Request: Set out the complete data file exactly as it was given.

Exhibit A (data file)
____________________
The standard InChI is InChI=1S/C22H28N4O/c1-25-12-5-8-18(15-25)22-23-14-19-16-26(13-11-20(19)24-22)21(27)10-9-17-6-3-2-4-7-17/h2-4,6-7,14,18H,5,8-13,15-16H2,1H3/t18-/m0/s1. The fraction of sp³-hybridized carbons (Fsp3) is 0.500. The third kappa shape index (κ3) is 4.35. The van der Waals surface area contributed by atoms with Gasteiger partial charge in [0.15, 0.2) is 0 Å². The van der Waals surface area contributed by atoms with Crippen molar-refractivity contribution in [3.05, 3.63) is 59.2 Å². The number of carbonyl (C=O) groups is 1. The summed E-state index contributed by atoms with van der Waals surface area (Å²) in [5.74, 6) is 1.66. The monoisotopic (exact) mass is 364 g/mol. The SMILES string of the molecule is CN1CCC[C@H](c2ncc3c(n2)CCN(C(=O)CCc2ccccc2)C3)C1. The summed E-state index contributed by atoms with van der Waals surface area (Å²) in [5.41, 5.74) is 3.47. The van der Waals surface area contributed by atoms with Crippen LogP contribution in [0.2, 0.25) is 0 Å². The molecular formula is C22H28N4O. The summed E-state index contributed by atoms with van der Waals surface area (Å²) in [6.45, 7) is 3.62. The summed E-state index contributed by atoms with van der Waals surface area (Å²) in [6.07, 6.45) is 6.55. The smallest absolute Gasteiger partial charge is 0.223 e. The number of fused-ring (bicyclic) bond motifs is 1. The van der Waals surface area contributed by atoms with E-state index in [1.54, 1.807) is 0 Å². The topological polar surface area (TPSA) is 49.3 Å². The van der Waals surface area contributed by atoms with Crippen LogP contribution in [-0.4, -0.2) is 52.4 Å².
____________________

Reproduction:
The standard InChI is InChI=1S/C22H28N4O/c1-25-12-5-8-18(15-25)22-23-14-19-16-26(13-11-20(19)24-22)21(27)10-9-17-6-3-2-4-7-17/h2-4,6-7,14,18H,5,8-13,15-16H2,1H3/t18-/m0/s1. The fraction of sp³-hybridized carbons (Fsp3) is 0.500. The third kappa shape index (κ3) is 4.35. The van der Waals surface area contributed by atoms with Gasteiger partial charge in [0.15, 0.2) is 0 Å². The van der Waals surface area contributed by atoms with Crippen molar-refractivity contribution in [3.05, 3.63) is 59.2 Å². The number of carbonyl (C=O) groups is 1. The summed E-state index contributed by atoms with van der Waals surface area (Å²) in [5.74, 6) is 1.66. The monoisotopic (exact) mass is 364 g/mol. The SMILES string of the molecule is CN1CCC[C@H](c2ncc3c(n2)CCN(C(=O)CCc2ccccc2)C3)C1. The summed E-state index contributed by atoms with van der Waals surface area (Å²) in [5.41, 5.74) is 3.47. The van der Waals surface area contributed by atoms with Crippen LogP contribution in [0.2, 0.25) is 0 Å². The molecular formula is C22H28N4O. The summed E-state index contributed by atoms with van der Waals surface area (Å²) in [6.45, 7) is 3.62. The summed E-state index contributed by atoms with van der Waals surface area (Å²) in [6.07, 6.45) is 6.55. The smallest absolute Gasteiger partial charge is 0.223 e. The number of fused-ring (bicyclic) bond motifs is 1. The van der Waals surface area contributed by atoms with E-state index in [1.54, 1.807) is 0 Å². The topological polar surface area (TPSA) is 49.3 Å². The van der Waals surface area contributed by atoms with Crippen LogP contribution in [-0.4, -0.2) is 52.4 Å².